Monte Carlo simulations are computer experiments designed to study the performance of statistical methods under known data-generating conditions (Morris, White, & Crowther, 2019). Methodologists use simulations to examine questions such as: (1) how does ordinary least squares (OLS) regression perform if errors are heteroskedastic? (2) how does the presence of missing data affect treatment effect estimates from a propensity score analysis? (3) how does cluster robust variance estimation perform when the number of clusters is small? To answer such questions, we conduct experiments by simulating thousands of datasets based on pseudo-random sampling (Morris et al., 2019). We generate datasets under known conditions. For example, we can generate data where the errors are heteroskedastic or there is missing data present following Missing at Random (MAR) mechanism. Then, we apply statistical methods, like OLS or propensity score estimation using logistic regression, to each of the datasets and extract results like regression coefficients, p-values, and confidence intervals. We then analyze the performance of these estimation methods using criteria such as bias, Type 1 error rate, or root mean squared error. Performance measures from simulation studies are estimates, based on a finite number of repeated samples from a data-generating process, and thus include some random error. When interpreting performance measures, it is important to consider how large the estimation error is. This is typically quantified as Monte Carlo standard error (MCSE).

The goal of `simhelpers`

is to assist in running simulation studies. This package provides a set of functions that calculate various performance measures and associated MCSE. This vignette focuses on the set of functions for calculating performance measures. Below, we explain three major categories of performance criteria: (1) absolute criteria, (2) relative criteria, and (3) criteria to evaluate hypothesis testing. We provide formulas used to calculate the performance measures and MCSE and demonstrate how to use the functions in the `simhelpers`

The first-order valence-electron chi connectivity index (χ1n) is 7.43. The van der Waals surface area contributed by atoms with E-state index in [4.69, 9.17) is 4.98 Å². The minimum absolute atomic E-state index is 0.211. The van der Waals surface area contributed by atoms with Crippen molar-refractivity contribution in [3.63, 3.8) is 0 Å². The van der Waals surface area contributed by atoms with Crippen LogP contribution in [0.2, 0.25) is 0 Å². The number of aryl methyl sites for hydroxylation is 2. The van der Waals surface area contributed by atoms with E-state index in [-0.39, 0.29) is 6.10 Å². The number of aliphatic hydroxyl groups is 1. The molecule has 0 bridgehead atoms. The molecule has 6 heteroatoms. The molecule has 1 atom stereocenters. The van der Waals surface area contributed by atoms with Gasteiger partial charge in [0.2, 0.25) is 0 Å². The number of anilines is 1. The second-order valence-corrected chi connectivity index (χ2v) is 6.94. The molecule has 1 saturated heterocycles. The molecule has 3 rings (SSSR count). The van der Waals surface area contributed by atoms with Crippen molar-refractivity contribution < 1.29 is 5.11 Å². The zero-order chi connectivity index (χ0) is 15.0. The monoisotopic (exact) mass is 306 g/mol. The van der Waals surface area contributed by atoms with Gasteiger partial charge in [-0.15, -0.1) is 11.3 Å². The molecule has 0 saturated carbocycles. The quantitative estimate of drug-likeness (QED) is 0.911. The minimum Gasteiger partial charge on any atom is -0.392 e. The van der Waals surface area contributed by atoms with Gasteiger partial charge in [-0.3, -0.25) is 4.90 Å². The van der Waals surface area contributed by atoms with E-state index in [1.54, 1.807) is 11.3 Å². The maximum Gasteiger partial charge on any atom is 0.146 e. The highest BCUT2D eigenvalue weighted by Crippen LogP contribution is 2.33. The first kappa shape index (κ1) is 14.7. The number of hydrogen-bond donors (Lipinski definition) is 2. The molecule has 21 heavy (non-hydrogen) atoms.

package.

The notation and explanations of the performance measures largely follow notes from Dr. James Pustejovsky’s Data Analysis, Simulation and Programming in R course (Spring, 2019).

Bias characterizes whether an estimator tends to lie above or below the true parameter, on average. Variance characterizes the precision of an estimator, as the average squared deviation of the estimator from its average. Note that variance is the inverse of precision. Therefore, the higher the variance, the lower the precision. Mean squared error (MSE) and root mean squared error (RMSE) characterize the accuracy of the estimates. MSE and RMSE measure how far off, on average, an estimator is from the true parameter. Absolute criteria are in the same scale as the estimate. MSE is in squared deviation scale and RMSE is in the scale of the estimates.

Let \(T\) denote an estimator for a parameter \(\theta\). By running a simulation study, we obtain \(K\) estimates \(T_1,...,T_K\) (or realizations of the estimator) for each data generating condition. We can calculate the following sample statistics for the estimates:

- Sample mean: \(\bar{T} = \frac{1}{K}\sum_{k=1}^K T_k\)
- Sample variance: \(S_T^2 = \frac{1}{K - 1}\sum_{k=1}^K \left(T_k - \bar{T}\right)^2\)
- Sample skewness (standardized): \(g_T = \frac{1}{K S_T^3}\sum_{k=1}^K \left(T_k - \bar{T}\right)^3\)
- Sample kurtosis (standardized): \(k_T = \frac{1}{K S_T^4} \sum_{k=1}^K \left(T_k - \bar{T}\right)^4\)